Intraocular Pressure Down With Anesthesia in Children

This article originally appeared here.
Share this content:
Intraocular Pressure Down With Anesthesia in Children
Intraocular Pressure Down With Anesthesia in Children

THURSDAY, July 14, 2016 (HealthDay News) -- Pediatric patients undergoing general anesthesia have reductions in intraocular pressure (IOP), with the lowest IOP measured after induction of anesthesia, according to a study published online July 5 in Pediatric Anesthesia.

Julia Termühlen, from the University of Muenster Medical Center in Germany, and colleagues examined normal distribution of IOP during general anesthesia in healthy children. Participants included 100 pediatric patients with no history of glaucoma scheduled for nonintraocular surgery. The patients underwent general anesthesia induced with sevoflurane (s) or propofol (p) and maintained with sevoflurane with remifentanil (S) or propofol with remifentanil (P). Depending on the anesthetics used during induction and maintenance, the patients were grouped as sS, sP, pP, pS. Hemodynamic measures and IOP were measured before anesthesia induction (M1), in apnea immediately after induction (M2), in deep anesthesia (M3), and after extubation (M4).

The researchers observed a significant reduction in IOP with general anesthesia. The mean IOP was distributed normally (mean 7.4 ± 2.89 mm Hg at M1) and it decreased to a minimum of 5.6 ± 3.04 mm Hg at M2. Comparable decreases in IOP were seen between M1 and M2 in all groups. The IOP increased again during deep anesthesia (M3) and reversal (M4) in all groups. The sS group had a significantly lower IOP than the sP and pP groups during reversal.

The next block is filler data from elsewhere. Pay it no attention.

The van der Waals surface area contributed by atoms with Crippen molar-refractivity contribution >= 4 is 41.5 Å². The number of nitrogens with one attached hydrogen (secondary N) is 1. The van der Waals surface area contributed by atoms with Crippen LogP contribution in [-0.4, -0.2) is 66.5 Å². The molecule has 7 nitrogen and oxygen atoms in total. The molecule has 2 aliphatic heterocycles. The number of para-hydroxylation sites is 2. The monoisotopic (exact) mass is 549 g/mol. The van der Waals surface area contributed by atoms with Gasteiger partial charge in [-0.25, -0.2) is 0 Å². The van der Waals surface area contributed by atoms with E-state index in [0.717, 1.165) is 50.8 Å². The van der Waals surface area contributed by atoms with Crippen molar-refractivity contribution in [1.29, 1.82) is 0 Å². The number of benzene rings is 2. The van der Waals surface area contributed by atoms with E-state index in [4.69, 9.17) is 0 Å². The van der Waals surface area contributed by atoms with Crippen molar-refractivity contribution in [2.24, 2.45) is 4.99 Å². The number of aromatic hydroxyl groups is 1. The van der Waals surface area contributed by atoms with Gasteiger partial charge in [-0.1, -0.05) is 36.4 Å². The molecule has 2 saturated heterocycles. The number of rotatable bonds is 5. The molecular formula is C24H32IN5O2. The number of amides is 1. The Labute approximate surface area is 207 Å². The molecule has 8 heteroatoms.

"Sevoflurane and propofol, both in combination with remifentanil, significantly lower IOP in children," the authors write.

Abstract
Full Text (subscription or payment may be required)

Share this content:

is free, fast, and customized just for you!

Already a member?

Sign In Now »


Sign up for myCME e-newsletters


Drug Lookup

Browse drugs by: BrandGenericDisease

More in Home

USPSTF Urges BP Screening for Pre-eclampsia During Pregnancy

USPSTF Urges BP Screening for Pre-eclampsia During Pregnancy

Grade B recommendation suggests substantial net benefit for screening for pre-eclampsia

Evidence Suggests Sodium Guidelines Are Misguided

Evidence Suggests Sodium Guidelines Are Misguided

Dietary sodium intake inversely associated with systolic, diastolic blood pressure in long term

Waiting 10 Months for Colonoscopy May Raise CRC Risk

Waiting 10 Months for Colonoscopy May Raise CRC ...

After positive FIT result, colonoscopy at 10 months also tied to more advanced disease

is free, fast, and customized just for you!

Already a member?

Sign In Now »